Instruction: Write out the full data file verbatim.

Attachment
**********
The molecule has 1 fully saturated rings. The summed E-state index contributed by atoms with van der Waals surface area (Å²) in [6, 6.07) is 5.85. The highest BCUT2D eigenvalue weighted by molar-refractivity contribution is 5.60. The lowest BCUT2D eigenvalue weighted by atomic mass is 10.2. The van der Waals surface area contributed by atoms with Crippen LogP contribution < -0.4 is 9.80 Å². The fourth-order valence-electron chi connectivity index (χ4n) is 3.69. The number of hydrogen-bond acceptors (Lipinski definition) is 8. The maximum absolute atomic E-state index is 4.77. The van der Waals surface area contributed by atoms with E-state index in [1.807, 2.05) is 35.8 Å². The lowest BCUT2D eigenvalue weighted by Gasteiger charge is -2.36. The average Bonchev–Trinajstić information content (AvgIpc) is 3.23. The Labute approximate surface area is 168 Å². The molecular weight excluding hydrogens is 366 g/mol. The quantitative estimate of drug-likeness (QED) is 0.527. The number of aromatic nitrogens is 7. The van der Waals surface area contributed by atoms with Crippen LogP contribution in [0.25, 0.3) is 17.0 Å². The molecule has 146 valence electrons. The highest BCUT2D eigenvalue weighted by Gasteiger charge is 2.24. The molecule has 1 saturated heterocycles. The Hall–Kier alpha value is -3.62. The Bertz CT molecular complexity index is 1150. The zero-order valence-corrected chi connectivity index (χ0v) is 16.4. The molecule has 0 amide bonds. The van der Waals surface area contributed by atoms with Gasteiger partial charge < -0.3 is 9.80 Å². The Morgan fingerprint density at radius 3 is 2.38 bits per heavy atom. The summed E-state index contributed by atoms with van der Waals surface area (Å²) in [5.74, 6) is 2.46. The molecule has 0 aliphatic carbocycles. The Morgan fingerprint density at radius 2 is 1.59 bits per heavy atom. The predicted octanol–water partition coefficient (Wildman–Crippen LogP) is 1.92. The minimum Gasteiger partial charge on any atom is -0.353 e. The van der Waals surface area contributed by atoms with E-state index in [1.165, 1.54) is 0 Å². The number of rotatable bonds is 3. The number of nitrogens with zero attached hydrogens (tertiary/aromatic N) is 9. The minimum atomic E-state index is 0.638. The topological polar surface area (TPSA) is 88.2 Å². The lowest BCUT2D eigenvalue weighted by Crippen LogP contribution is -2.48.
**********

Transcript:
The molecule has 1 fully saturated rings. The summed E-state index contributed by atoms with van der Waals surface area (Å²) in [6, 6.07) is 5.85. The highest BCUT2D eigenvalue weighted by molar-refractivity contribution is 5.60. The lowest BCUT2D eigenvalue weighted by atomic mass is 10.2. The van der Waals surface area contributed by atoms with Crippen LogP contribution < -0.4 is 9.80 Å². The fourth-order valence-electron chi connectivity index (χ4n) is 3.69. The number of hydrogen-bond acceptors (Lipinski definition) is 8. The maximum absolute atomic E-state index is 4.77. The van der Waals surface area contributed by atoms with E-state index in [1.807, 2.05) is 35.8 Å². The lowest BCUT2D eigenvalue weighted by Gasteiger charge is -2.36. The average Bonchev–Trinajstić information content (AvgIpc) is 3.23. The Labute approximate surface area is 168 Å². The molecular weight excluding hydrogens is 366 g/mol. The quantitative estimate of drug-likeness (QED) is 0.527. The number of aromatic nitrogens is 7. The van der Waals surface area contributed by atoms with Crippen LogP contribution in [0.25, 0.3) is 17.0 Å². The molecule has 146 valence electrons. The highest BCUT2D eigenvalue weighted by Gasteiger charge is 2.24. The molecule has 1 saturated heterocycles. The Hall–Kier alpha value is -3.62. The Bertz CT molecular complexity index is 1150. The zero-order valence-corrected chi connectivity index (χ0v) is 16.4. The molecule has 0 amide bonds. The van der Waals surface area contributed by atoms with Gasteiger partial charge < -0.3 is 9.80 Å². The Morgan fingerprint density at radius 3 is 2.38 bits per heavy atom. The summed E-state index contributed by atoms with van der Waals surface area (Å²) in [5.74, 6) is 2.46. The molecule has 0 aliphatic carbocycles. The Morgan fingerprint density at radius 2 is 1.59 bits per heavy atom. The predicted octanol–water partition coefficient (Wildman–Crippen LogP) is 1.92. The minimum Gasteiger partial charge on any atom is -0.353 e. The van der Waals surface area contributed by atoms with E-state index in [1.165, 1.54) is 0 Å². The number of rotatable bonds is 3. The number of nitrogens with zero attached hydrogens (tertiary/aromatic N) is 9. The minimum atomic E-state index is 0.638. The topological polar surface area (TPSA) is 88.2 Å². The lowest BCUT2D eigenvalue weighted by Crippen LogP contribution is -2.48.